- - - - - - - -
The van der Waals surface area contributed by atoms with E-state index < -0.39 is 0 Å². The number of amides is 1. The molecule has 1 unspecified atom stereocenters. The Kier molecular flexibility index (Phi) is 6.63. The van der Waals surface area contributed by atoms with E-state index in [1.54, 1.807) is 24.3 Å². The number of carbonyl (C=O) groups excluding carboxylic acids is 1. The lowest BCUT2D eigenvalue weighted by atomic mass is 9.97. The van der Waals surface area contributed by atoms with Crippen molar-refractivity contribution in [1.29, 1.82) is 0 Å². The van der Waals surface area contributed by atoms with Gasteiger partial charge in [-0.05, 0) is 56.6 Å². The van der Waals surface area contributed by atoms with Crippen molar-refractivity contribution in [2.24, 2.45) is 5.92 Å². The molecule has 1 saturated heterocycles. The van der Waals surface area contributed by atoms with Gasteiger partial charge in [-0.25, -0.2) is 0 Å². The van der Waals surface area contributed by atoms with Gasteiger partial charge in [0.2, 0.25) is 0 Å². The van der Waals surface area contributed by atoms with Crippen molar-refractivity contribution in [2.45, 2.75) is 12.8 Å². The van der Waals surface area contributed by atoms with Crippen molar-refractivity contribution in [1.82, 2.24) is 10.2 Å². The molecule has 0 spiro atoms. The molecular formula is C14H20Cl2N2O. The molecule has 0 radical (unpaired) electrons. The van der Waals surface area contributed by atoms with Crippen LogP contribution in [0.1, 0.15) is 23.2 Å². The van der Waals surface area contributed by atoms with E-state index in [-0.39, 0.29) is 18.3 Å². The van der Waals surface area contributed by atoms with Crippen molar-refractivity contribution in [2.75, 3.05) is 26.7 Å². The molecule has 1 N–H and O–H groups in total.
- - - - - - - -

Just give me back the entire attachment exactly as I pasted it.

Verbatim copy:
The van der Waals surface area contributed by atoms with E-state index < -0.39 is 0 Å². The number of amides is 1. The molecule has 1 unspecified atom stereocenters. The Kier molecular flexibility index (Phi) is 6.63. The van der Waals surface area contributed by atoms with E-state index in [1.54, 1.807) is 24.3 Å². The number of carbonyl (C=O) groups excluding carboxylic acids is 1. The lowest BCUT2D eigenvalue weighted by atomic mass is 9.97. The van der Waals surface area contributed by atoms with Crippen molar-refractivity contribution in [1.29, 1.82) is 0 Å². The van der Waals surface area contributed by atoms with Gasteiger partial charge in [-0.05, 0) is 56.6 Å². The van der Waals surface area contributed by atoms with Crippen molar-refractivity contribution in [2.24, 2.45) is 5.92 Å². The molecule has 1 saturated heterocycles. The van der Waals surface area contributed by atoms with Gasteiger partial charge in [-0.25, -0.2) is 0 Å². The van der Waals surface area contributed by atoms with Gasteiger partial charge in [0.2, 0.25) is 0 Å². The van der Waals surface area contributed by atoms with Crippen molar-refractivity contribution in [2.45, 2.75) is 12.8 Å². The van der Waals surface area contributed by atoms with Crippen molar-refractivity contribution in [1.82, 2.24) is 10.2 Å². The molecule has 0 spiro atoms. The molecular formula is C14H20Cl2N2O. The molecule has 0 radical (unpaired) electrons. The van der Waals surface area contributed by atoms with Crippen LogP contribution in [0.1, 0.15) is 23.2 Å². The van der Waals surface area contributed by atoms with E-state index in [-0.39, 0.29) is 18.3 Å². The van der Waals surface area contributed by atoms with Crippen molar-refractivity contribution in [2.75, 3.05) is 26.7 Å². The molecule has 1 N–H and O–H groups in total.